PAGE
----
Stage 1 fire restrictions, enacted for unincorporated areas of western Boulder County.

News Archive

March 12, 2024

Superior and Boulder County Take Legal Action Against Rocky Mountain Metropolitan Airport and Jefferson County

Lawsuit Calls for Airport to Stop Causing Unreasonable Health and Safety Risks

Superior and Boulder County logos

On March 12, 2024, the Town of Superior (the “Town”) and the Board of County Commissioners for Boulder County (“Boulder County”) filed a lawsuit in the Boulder County District Court to protect their residents from negative and unreasonable health impacts caused by certain operations at the Rocky Mountain Metropolitan Airport (the “Airport”). In the complaint, the Town and Boulder County request the Court require Jefferson County, owner and operator of the Airport, to abate the public nuisance stemming from piston-engine aircraft conducting touch-and-go operations at the Airport. The Town and Boulder County are not seeking monetary damages, are not trying to close the Airport, are not trying to limit which aircraft can use the Airport, and are not asking Jefferson County to do anything it is not expressly authorized to do.

Annual operations at the Airport are largely made up of training flights. According to Jefferson County, in 2023, more than 155,000 operations were “local general aviation” flights which Jefferson County “presumed to be almost entirely training operations.” These training flights are conducted in piston-engine aircraft—the only type of aircraft still using fuel containing lead—which are primarily owned and operated by the four flight schools located at the Airport. A common operation performed during these training flights is a “touch-and-go.” A touch-and-go occurs when an aircraft lands and takes off without coming to a full stop. It is common for a single training flight to include several touch-and-goes. Due to the configuration of the Airport, most of the touch-and-go operations result in piston-engine aircraft flying at full power, low, slow, and loud directly over the Town and Boulder County. The number of touch-and-go operations is especially pronounced in summer months.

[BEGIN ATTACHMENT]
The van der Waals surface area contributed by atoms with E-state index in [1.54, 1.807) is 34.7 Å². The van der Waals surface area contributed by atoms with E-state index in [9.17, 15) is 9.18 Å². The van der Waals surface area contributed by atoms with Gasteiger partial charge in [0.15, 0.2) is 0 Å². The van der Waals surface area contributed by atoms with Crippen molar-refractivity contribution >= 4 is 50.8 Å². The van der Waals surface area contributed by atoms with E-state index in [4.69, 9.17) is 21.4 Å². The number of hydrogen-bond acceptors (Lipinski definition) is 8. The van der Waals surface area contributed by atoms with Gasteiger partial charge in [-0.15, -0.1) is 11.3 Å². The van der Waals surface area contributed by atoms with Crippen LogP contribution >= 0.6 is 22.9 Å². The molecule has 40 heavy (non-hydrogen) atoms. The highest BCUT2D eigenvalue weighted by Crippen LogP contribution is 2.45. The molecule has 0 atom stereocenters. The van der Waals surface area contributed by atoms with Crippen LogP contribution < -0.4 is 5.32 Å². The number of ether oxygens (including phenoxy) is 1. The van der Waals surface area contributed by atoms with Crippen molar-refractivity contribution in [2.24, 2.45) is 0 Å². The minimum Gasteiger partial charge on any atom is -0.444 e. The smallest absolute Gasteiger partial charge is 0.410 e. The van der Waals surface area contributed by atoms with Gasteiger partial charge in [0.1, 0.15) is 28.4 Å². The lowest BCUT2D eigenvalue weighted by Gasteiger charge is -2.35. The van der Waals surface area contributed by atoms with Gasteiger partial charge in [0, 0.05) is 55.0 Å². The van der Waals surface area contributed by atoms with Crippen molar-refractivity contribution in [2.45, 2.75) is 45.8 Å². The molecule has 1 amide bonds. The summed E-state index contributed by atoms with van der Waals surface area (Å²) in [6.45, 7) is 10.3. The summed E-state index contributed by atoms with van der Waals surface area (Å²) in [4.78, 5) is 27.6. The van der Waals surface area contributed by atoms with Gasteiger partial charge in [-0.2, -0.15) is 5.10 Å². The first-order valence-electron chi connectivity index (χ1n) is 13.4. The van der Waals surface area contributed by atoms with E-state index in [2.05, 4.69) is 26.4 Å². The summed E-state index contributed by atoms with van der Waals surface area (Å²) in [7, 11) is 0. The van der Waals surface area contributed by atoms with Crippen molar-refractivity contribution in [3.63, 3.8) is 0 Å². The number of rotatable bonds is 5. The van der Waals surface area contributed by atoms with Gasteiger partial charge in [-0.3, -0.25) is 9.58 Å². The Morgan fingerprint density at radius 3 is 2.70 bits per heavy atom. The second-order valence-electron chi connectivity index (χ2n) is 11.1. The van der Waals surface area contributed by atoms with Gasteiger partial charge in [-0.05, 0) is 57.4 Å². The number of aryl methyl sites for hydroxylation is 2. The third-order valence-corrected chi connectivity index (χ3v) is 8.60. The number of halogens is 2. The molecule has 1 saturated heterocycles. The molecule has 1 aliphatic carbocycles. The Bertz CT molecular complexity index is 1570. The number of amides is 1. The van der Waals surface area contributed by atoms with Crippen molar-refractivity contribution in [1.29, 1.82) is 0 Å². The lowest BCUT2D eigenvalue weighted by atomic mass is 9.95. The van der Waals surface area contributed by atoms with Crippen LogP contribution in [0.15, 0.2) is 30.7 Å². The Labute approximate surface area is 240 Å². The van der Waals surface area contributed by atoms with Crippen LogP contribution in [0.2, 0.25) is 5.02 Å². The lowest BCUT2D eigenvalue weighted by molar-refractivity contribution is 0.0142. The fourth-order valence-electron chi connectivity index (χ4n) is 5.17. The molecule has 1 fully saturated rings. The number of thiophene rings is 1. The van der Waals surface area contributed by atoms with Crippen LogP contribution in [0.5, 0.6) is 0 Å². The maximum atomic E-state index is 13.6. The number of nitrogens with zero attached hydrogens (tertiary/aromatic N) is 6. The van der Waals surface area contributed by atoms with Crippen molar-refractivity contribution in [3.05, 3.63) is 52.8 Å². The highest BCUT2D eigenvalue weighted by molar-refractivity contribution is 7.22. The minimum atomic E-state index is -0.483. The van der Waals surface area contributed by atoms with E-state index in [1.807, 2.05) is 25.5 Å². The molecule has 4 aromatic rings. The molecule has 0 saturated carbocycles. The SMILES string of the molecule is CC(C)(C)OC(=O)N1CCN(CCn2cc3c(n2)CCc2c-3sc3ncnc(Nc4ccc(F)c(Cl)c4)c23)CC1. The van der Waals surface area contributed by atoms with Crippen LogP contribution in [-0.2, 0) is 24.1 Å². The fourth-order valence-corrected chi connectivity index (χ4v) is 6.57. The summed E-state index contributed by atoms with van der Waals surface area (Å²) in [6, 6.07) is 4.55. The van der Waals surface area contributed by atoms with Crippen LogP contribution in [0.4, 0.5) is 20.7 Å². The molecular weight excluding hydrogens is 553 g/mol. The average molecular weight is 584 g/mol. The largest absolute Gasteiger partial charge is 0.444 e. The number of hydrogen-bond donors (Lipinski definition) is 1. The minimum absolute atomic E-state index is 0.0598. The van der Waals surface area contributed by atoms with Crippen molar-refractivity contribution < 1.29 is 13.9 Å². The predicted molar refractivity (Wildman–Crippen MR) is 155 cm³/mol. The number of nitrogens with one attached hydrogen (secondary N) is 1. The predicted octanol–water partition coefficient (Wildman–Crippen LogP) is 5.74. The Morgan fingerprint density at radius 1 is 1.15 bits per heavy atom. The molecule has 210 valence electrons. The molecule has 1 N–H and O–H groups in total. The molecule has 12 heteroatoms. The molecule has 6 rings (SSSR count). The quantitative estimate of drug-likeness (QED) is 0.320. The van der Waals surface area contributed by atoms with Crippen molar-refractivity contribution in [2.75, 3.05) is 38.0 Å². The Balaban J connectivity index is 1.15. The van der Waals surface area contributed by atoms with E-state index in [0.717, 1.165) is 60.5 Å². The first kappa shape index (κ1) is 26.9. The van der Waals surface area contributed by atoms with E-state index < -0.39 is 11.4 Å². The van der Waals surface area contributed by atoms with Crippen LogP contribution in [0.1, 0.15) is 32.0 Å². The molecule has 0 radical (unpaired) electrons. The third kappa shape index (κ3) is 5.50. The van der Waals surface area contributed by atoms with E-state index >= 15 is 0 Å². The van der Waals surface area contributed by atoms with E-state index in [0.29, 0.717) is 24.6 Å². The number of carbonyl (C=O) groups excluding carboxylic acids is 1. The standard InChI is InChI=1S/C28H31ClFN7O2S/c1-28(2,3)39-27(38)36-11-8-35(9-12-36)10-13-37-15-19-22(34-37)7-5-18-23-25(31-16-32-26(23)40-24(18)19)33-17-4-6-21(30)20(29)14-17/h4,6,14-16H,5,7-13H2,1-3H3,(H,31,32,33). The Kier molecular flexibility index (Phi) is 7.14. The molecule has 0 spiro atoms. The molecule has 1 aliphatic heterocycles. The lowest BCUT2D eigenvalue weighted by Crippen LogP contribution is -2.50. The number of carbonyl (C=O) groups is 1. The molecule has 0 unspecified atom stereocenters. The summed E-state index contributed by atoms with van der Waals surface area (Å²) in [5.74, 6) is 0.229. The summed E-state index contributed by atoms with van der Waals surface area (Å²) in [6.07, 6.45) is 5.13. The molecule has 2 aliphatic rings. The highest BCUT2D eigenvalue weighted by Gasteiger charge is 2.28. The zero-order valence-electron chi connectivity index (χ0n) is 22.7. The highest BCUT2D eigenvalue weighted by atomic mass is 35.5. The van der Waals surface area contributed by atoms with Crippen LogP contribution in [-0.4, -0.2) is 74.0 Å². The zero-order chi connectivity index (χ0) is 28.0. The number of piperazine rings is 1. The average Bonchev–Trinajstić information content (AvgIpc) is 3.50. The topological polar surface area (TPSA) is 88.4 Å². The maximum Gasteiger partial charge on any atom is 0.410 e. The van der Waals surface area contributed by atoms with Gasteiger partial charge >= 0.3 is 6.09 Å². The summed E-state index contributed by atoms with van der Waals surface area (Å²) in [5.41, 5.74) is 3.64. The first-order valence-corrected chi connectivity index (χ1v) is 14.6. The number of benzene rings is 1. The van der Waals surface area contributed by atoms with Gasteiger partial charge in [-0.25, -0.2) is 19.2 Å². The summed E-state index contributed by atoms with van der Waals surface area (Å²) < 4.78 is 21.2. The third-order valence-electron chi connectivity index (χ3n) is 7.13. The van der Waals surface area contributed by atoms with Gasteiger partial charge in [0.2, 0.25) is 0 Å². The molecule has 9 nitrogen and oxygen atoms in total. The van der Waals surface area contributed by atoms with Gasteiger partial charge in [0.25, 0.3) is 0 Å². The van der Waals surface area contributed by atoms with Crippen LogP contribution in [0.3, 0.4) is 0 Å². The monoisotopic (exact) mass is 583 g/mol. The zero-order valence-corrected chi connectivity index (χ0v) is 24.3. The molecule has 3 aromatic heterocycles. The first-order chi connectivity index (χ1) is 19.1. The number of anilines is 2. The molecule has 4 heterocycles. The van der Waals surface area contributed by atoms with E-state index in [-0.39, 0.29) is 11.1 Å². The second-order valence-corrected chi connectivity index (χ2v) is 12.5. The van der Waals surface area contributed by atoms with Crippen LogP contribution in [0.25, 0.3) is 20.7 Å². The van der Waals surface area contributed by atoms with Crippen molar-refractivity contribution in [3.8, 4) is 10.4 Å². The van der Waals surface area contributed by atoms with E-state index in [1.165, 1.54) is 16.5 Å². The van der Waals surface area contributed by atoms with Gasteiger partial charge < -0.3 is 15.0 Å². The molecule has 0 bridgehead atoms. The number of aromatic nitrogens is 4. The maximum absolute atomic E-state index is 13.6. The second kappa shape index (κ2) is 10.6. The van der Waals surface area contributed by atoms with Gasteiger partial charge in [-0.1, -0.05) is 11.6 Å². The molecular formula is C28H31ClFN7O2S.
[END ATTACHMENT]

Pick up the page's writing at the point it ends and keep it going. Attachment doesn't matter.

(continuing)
In recent years, operations at the Airport have continually increased. For example, in 2019 (pre-COVID), 191,533 operations occurred at the Airport. Just four years later, in 2023, 281,806 operations occurred, an over 47% increase in operations compared to 2019. In 2023, there was more than one operation every two minutes for the entire year (24 hours a day, 365 days a year). But as all residents know, these operations are condensed into the daylight hours of summer, leading to multiple overflights each minute during the busiest summer days. Jefferson County expects operations to continue increasing year-over-year and it is actively trying to expand the Airport’s footprint by seeking to build new infrastructure that it estimates would add another approximately 35,000 annual operations. The noise and pollution caused by these operations are felt directly by the Town and Boulder County.